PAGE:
Exactly two years, four months and five days after thousands turned up with candles after the 26/11 terror attacks, the Gateway of India once again witnessed large crowds and a similar protest. This time, it was a protest against politicians and to support the demand for the Jan Lokpal Bill to curb corruption. The crowd was spurred on by the news that the government had accepted Anna Hazare’s demands and that the Gandhian was likely to end his fast on Saturday morning.
Hundreds gathered at the Gateway with candles in their hands, shouting slogans and demanding a stringent anti-corruption mechanism.
Similar protests were staged across the city, mostly outside railway stations.
The atmosphere at the Gateway was charged. Citizens, many of them youngsters, gathered in the evening, carrying banners with messages such as ‘Let’s fight for our future’, ‘Together we will make it happen’ and ‘Wake up, India’.
Most of the people got to know of the protests through social networking sites and text messages. “This seems to be a second freedom struggle and I want to be part of it,” said Zomi Irani, Cuffe Parade resident.
Emma Sciantarelli, an American, also joined the protests. “I believe the best way of eradicating corruption is getting the right legislation in. I have come here to support the Bill and the movement,” said Sciantarelli, a freelance writer.
Taking the protest beyond of slogans and candles, India Against Corruption (IAC) volunteers explained the Bill to the crowd in detail.
It was no different outside Bandra station. A group of IAC activists distributed candles and ‘safed patti’— a white ribbon that symbolis the movement. They educated more than 100 people who had gathered there on how paying bribes was a crime.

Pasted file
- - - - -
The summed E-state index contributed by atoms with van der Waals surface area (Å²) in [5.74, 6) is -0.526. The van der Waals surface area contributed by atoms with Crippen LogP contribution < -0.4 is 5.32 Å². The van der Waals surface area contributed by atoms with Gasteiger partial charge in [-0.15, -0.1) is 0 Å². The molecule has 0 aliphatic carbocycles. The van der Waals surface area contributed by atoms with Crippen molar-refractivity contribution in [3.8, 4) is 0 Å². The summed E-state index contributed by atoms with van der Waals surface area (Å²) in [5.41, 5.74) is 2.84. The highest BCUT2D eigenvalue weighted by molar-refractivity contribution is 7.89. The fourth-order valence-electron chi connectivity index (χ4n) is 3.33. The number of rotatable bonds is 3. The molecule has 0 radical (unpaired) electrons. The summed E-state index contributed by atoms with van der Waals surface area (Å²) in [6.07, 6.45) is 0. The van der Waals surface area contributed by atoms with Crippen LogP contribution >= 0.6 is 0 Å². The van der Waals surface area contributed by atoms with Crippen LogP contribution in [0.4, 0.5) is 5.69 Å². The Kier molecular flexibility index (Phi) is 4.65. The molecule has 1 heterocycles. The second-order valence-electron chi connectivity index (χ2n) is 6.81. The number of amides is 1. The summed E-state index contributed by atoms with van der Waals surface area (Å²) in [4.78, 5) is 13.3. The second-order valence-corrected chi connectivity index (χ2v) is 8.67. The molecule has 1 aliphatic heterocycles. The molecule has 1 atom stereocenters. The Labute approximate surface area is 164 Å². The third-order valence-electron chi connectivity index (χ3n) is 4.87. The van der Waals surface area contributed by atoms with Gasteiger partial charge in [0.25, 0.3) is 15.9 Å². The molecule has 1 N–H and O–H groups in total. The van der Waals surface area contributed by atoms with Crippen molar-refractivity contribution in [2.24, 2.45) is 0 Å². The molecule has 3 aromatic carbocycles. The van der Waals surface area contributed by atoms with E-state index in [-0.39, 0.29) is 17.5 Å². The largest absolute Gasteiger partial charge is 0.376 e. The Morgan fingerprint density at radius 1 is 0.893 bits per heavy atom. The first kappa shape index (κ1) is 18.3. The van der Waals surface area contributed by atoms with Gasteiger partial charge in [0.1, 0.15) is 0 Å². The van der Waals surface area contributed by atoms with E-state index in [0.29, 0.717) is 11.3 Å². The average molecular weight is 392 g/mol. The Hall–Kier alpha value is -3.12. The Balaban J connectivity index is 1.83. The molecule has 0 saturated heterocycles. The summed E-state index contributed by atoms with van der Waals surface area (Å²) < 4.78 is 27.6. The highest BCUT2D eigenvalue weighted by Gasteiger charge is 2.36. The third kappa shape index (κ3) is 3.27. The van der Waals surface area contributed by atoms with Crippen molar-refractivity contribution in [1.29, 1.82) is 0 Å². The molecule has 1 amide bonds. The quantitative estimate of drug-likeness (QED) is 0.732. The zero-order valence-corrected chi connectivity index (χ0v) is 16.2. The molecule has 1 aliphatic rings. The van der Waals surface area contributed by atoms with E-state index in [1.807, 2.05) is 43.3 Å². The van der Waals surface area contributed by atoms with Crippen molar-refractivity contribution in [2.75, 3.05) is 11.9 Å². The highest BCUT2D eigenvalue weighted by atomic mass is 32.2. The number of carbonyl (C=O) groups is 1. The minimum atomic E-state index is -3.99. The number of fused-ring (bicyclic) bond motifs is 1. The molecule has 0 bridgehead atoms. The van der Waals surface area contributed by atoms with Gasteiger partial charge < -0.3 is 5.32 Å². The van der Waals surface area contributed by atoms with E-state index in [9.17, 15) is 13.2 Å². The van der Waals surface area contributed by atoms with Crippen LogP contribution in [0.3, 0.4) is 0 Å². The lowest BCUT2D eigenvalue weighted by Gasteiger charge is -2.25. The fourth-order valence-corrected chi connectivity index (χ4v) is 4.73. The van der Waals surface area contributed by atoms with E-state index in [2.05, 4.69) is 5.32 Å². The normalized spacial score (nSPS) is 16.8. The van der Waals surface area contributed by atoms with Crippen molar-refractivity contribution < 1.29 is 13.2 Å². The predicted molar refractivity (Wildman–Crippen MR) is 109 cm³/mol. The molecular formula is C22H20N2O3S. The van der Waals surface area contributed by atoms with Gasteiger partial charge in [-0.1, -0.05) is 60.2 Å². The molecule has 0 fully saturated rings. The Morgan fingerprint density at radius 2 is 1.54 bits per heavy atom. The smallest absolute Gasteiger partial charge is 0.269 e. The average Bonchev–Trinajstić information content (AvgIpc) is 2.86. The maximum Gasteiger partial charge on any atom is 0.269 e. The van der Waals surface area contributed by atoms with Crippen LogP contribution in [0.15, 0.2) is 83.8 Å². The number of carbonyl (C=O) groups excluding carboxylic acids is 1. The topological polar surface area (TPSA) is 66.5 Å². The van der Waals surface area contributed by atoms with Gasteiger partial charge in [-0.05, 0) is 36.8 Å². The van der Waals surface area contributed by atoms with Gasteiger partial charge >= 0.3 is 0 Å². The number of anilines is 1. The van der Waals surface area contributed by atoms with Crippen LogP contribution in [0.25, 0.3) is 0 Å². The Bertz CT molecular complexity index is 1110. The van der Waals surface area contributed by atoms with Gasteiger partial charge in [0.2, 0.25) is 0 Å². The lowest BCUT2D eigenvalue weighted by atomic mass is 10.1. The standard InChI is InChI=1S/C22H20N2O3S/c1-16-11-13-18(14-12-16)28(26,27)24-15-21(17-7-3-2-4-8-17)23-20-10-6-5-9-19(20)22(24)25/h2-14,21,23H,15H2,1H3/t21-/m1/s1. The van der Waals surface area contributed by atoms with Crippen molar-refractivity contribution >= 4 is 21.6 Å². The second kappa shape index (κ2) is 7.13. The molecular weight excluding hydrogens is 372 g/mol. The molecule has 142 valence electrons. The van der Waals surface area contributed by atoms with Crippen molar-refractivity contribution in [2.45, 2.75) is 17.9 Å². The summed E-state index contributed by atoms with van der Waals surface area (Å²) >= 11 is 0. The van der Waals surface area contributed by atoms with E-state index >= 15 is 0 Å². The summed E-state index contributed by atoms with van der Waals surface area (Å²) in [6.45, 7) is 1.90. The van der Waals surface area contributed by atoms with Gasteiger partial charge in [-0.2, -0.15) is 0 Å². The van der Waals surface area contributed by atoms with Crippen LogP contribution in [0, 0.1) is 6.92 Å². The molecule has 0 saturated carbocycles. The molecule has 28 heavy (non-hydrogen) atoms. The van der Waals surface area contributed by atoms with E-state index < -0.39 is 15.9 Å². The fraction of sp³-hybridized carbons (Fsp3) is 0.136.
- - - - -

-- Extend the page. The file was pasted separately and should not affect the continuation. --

According IAC, 50,000 white ribbons were distributed across Mumbai on Friday.
Similar protests were staged outside stations at Santacruz, Vile Parle and Churchgate.
“This government is bringing nothing but shame to our country. This battle will continue,” said Father Warner of Mount Carmel Church, who was one of the protestors.
The IAC has come up with www.safedpatti.org, a website dedicated to fighting corruption even after the Jan Lokpal Bill is passed. “We got messages from across India that even after Anna Hazare achieves his dream we should keep the campaign alive. This website is a tool to fight corruption,” said Akshay Asthana, 22, co-committee member of IAC.
MOTORMEN back ANNA
A group of 30-odd motormen wen to Azad Maidan and announced their support for Hazare. They said they would drive trains on empty stomachs from 6am to 6pm on April 10. “We will announce our next step if the government doesn’t act soon on Hazare’s demands,” said S Gurav, a Western Railway (WR) motorman, before the government announced it was accepting Hazare’s demands.
The motormen were confident that all the 440-odd WR motormen would join them. “We won’t stall services,” said Devendra Yadav, a member of the Joint Action Forum of motormen.
Railway officials said driving trains on an empty stomach isn’t safe. “What if something goes wrong?” said an official on condition of anonymity as he is not authorised to speak to the media.